official English legislation

Laurence Horn laurence.horn at YALE.EDU
Mon Jun 4 00:16:37 UTC 2001

At 7:42 AM -0400 6/4/01, Grant Barrett wrote:
>On dimanche 3 juin 2001 15:31, Douglas Bigham <TlhovwI at AOL.COM> wrote:
>>Also, is there precedent for such harsh claims against the
>>bill?  Has this particular type of legislation been passed
>>elsewhere in the world and shown to add to racist sentiment in
>>that nation?  I'm not asking about cases where a language of
>>some 10% or so is elevated to "officiality", or where a common
>>"other" language is adopted for official purposes, but, cases
>>where 70+% of the population has been speaking a language for
>>nearly 200 years, that language is declared as "official", and
>>the subsequent effects add to the impoverishment of the
>>"non-native/non-fluent/non-proficient" speakers?
>I think a good example (if not a perfect one) of the kind of trouble
>that can take
>place is in Indonesia, where ethnic Chinese are said to own 10
>percent of the wealth.
>Among other pro-bias, anti-Chinese laws, one was passed against the
>usage of Chinese
>characters on signage. During the riots last year, ethnic Chinese
>were singled out as
>targets of violence: rape, murder, shop-burning.
>What I believe happened is that official laws against ethnic
>Chinese, and their
>language, helped legitimize the Chinese as targets, accentuating
>pre-existing biases and
>hatred. Given the passage of an official language law, I fore-see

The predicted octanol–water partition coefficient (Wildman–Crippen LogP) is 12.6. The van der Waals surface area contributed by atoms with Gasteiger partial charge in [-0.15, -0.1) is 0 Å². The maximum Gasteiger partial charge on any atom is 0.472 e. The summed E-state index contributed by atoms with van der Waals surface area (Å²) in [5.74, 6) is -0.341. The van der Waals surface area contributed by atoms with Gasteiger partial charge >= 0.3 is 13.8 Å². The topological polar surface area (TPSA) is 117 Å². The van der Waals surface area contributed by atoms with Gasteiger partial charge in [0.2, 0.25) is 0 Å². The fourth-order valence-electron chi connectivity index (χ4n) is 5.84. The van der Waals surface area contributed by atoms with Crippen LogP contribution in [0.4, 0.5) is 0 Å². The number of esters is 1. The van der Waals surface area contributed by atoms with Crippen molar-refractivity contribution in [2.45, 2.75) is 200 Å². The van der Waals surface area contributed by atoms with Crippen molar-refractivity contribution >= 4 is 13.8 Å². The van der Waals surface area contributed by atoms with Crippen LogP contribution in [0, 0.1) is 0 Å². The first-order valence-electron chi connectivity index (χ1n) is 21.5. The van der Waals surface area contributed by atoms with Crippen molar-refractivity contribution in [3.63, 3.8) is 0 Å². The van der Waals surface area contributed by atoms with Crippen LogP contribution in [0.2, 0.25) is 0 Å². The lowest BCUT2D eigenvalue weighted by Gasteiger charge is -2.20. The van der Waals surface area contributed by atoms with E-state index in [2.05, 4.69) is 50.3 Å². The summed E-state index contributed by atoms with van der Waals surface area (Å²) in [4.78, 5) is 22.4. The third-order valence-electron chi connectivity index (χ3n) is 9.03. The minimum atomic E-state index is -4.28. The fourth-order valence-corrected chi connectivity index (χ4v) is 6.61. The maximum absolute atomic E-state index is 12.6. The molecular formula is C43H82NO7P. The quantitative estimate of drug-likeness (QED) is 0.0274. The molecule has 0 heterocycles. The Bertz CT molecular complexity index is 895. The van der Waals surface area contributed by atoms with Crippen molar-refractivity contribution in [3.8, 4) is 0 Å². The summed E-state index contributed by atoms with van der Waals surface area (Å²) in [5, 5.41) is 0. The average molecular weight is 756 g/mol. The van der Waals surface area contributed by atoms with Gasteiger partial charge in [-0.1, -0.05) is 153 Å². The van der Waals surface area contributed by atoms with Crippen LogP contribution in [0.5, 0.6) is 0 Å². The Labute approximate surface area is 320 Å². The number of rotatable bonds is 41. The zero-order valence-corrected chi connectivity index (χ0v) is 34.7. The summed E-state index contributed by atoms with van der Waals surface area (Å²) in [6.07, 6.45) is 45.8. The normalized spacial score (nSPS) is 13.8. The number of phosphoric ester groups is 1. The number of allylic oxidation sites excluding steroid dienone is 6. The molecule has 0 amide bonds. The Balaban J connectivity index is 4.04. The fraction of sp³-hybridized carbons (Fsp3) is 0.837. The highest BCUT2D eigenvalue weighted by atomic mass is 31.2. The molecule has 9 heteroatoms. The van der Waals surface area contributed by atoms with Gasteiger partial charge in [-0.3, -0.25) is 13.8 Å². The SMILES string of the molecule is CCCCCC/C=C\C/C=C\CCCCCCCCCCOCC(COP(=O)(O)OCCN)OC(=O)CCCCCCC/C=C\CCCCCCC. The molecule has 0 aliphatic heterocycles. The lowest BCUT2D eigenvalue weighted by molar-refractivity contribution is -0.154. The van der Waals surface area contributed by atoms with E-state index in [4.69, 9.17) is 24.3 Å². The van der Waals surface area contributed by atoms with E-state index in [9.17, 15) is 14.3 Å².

>this happening in
>the US, although on a non-violent level. We already have outrageous
>examples of
>language bias and prejudice even without any kind of government
>I see no advantages to passing such a law and several against it.
>What I see is a
>supposedly innocuous English-as-official law being the stepping
>stone to future
>English-to-the-exclusion-of-other-languages law. Slippery slope
>logic that may be, but I
>believe it. And that would be wrong.
I agree that the passage of an official English language has the
potential to do a lot of damage to our civil society and no obvious
good to the beneficiaries (whoever they are supposed to be), but I'm
not sure the causality Grant depicts in his Indonesia example is that
clear.  When Sukarno was overthrown by the nationalists during the
U.S.-assisted "revolution" leading to the installation of the
murderous and corrupt regime of Suharto, in the events depicted in
the film "The Year of Living Dangerously", somewhere between 100,000
and 1,000,000 ethnic Chinese were massacred in Indonesia, and no
official language law was needed to bring this about during those
riots.  Are there any ads-ers with more specific knowledge of this


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